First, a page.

Natsuka Oshima, Classical Ballet Instructor, Doctoral Candidate, Texas Woman’s University, USA - Nominated by Gabriel Scarponi

Natsuka Oshima’s goal as a dance educator is to share scientific knowledge with dance students, teachers, and colleagues by incorporating major concepts from other disciplines, while still following and respecting traditional teaching methods and styles. Natsuka is particularly interested in injury and rehabilitation due to her own experiences and is currently studying as a physical therapist at Texas Women’s University.





Manuela Angioi, Centre for Sport and Exercise Medicine, Queen Mary College University of London - Nominated by Ian Fredrick Ronald Beasley

Manuela Angioi helped to design the dance medicine modules embedded within the MSc Sports and Exercise Medicine degree at Queen Mary College University of London. As part of her work at QMUL she has also formed an interdisciplinary team of dance teachers, scientists and clinicians working with elite ballet schools in London. Manuela was integral in establishing the dance injury clinic at Mile End Hospital in collaboration with the National Institute of Dance Medicine and Science. 




Sarah Newton, NCPT Instructor in Dance, Texas Christian University, School for Classical & Contemporary Dance, USA - Nominated by Deborah Vogel

Sarah Newton is a dance educator, approaching Contemporary Dance Technique as the embodied study of human anatomy by utilizing anatomical principles to organize movement sequences and guide student feedback. She has a keen interest in anatomy and is currently furthering her education through coursework in slings myofascial training and the Functional Awareness Movement Educator certification. She finds that continuing education is essential to maintain the most up to date practices, help re-examine pedagogical practices, and stay inspired in the teaching and learning process.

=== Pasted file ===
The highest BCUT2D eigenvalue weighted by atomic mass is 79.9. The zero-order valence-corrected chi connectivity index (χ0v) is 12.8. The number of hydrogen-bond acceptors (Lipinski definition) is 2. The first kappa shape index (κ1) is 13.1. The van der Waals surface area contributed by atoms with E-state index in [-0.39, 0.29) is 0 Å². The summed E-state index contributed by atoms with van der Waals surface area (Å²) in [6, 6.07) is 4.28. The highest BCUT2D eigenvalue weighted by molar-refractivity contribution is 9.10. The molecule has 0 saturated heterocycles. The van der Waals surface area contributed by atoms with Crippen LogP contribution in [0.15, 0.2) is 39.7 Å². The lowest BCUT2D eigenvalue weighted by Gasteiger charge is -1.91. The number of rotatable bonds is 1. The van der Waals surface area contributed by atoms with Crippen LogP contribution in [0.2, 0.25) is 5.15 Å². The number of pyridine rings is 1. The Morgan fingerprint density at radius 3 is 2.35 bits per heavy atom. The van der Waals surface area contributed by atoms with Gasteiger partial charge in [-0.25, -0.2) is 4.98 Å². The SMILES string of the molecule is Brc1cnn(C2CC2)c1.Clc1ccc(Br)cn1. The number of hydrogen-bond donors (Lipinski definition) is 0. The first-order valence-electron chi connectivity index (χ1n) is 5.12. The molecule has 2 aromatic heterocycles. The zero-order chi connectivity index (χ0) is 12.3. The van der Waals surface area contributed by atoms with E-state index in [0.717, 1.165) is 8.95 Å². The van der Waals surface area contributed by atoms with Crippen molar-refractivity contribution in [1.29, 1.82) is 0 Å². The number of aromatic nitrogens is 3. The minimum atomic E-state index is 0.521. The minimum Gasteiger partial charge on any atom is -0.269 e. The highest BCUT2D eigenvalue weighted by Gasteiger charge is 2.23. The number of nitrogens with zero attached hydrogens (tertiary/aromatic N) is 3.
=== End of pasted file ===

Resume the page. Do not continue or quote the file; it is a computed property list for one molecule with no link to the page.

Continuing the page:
Evan Rosenblatt, NASM-Corrective Exercise Specialist, MovNat Trainer, Franklin Method Educator, Faculty CalArts and California State University Northridge - Nominated by Mira Spremich and Bethana Rosenthal

Evan Rosenblatt is an educator, dancer and choreographer who has taught anatomy, kinesiology, technique, composition, somatics, conditioning and pedagogy. Through his private practice he has developed an integrative approach that is evidence based and student-centred. One of Evan’s primary goals is to encourage a systemic shift in dance education that is grounded in wellness and as such he has partnered with various colleagues to create anatomy-based technique courses in Ballet, Counter-technique, Hip Hop, and Latin Dance.




Read part 1 to meet the first 9 nominees!

The winner of the 2021 Dance Educators’ Award will be announced at the Closing Ceremonies of the 31st Annual Conference - DenverLive, to be held Saturday, October 23rd.